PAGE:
Tommy Morrison, the former heavyweight champion who battled Lennox Lewis and George Foreman in the boxing ring, starred in “Rocky V” and reportedly tested positive for HIV, died Sunday night at a Nebraska hospital at age 44.
Morrison's mother, Diana, in August told ESPN that her son had "full-blown AIDS." But his wife, Trish, was quoted as saying her husband's recent health problems were not related to HIV.
The cause of his death has not been released.
On Monday, members of Omaha's boxing community who fought Morrison remembered him as a tough fighter with a blinding left hook.
“His job was to beat me up,” said Dan Murphy, now 52, who fought Morrison in the early 1990s, “and he did a pretty good job.”
The two fought once and that was enough for Murphy, who called Morrison “the best left hooker in the world.” Even more, he said, Morrison was good to his family.
“He was very loyal,” he said.
Retired Omaha heavyweight Dicky Ryan, 46, said Morrison was a funnyman who “didn't take stuff too seriously.” The two met when they were in their 20s to fight and see how Morrison, who was on the verge of becoming pro, matched up. They met again when Ryan was brought in to tune Morrison up before a Ray Mercer fight.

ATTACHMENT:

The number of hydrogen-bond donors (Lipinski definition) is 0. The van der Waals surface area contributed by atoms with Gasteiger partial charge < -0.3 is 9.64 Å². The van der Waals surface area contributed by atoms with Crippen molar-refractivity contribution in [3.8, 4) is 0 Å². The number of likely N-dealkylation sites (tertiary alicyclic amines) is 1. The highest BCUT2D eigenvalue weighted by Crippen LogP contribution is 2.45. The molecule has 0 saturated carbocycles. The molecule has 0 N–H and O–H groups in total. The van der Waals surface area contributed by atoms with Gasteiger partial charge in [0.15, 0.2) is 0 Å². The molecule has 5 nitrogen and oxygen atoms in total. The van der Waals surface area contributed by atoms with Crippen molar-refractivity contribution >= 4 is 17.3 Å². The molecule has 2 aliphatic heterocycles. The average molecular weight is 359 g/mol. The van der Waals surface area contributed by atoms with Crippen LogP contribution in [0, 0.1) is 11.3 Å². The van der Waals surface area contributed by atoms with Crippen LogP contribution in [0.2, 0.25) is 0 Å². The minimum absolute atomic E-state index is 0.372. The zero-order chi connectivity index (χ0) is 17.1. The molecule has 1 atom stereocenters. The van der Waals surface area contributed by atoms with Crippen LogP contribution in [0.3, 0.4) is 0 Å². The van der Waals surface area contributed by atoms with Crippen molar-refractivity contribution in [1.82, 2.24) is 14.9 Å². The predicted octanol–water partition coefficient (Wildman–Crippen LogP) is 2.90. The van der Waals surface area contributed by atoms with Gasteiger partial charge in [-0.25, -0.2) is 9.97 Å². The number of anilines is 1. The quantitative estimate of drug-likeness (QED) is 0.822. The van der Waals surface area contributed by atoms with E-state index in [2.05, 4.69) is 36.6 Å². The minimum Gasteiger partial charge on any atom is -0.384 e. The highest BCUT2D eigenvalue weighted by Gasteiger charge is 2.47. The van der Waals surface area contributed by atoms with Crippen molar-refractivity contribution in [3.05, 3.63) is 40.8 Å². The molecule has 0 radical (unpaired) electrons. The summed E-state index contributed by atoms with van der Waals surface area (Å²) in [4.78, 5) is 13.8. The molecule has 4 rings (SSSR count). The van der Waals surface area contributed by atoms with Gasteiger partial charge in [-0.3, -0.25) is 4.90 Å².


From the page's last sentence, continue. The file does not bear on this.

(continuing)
“He was a big Elvis Presley fan and he talked fast just like Elvis and he always played Elvis Presley music before he went to the ring,” said Ryan, noting they became friends who'd hang out, spar and then lift weights.
In 1990, Morrison, nicknamed “The Duke,” had a starring role in “Rocky V” alongside Sylvester Stallone. Three years later, Morrison beat Foreman to win the WBO heavyweight title, only to lose it to Michael Bentt in a defeat that scuttled a showdown with Lewis. Morrison would fight Lewis a couple of years later, getting knocked out in the sixth round in Atlantic City, N.J.
His career reached its height in 1993 with a unanimous decision over Foreman, then in the midst of his comeback, to claim a vacant title.
In 1995, while preparing for a fight, his blood test came back positive for HIV. His license was quickly suspended by Nevada, and the ban was upheld by every other sanctioning body. He said at a news conference he'd never fight again, blaming a “permissive, fast and reckless lifestyle.”
Morrison had numerous run-ins with the law and in 2000 was sent to prison. When released, Morrison said his HIV tests had resulted in false positives. Wanting to resume his career, Morrison passed medical tests in Arizona and returned to the ring. He fought twice more in his career, winning in West Virginia and Mexico and finishing with a record of 48-3-1, with 42 knockouts.
Retired Omaha heavyweight Ryan said his heart goes out to Morrison's family and friends.
“Tommy was a really good guy,” he said.
This report includes material from the Associated Press.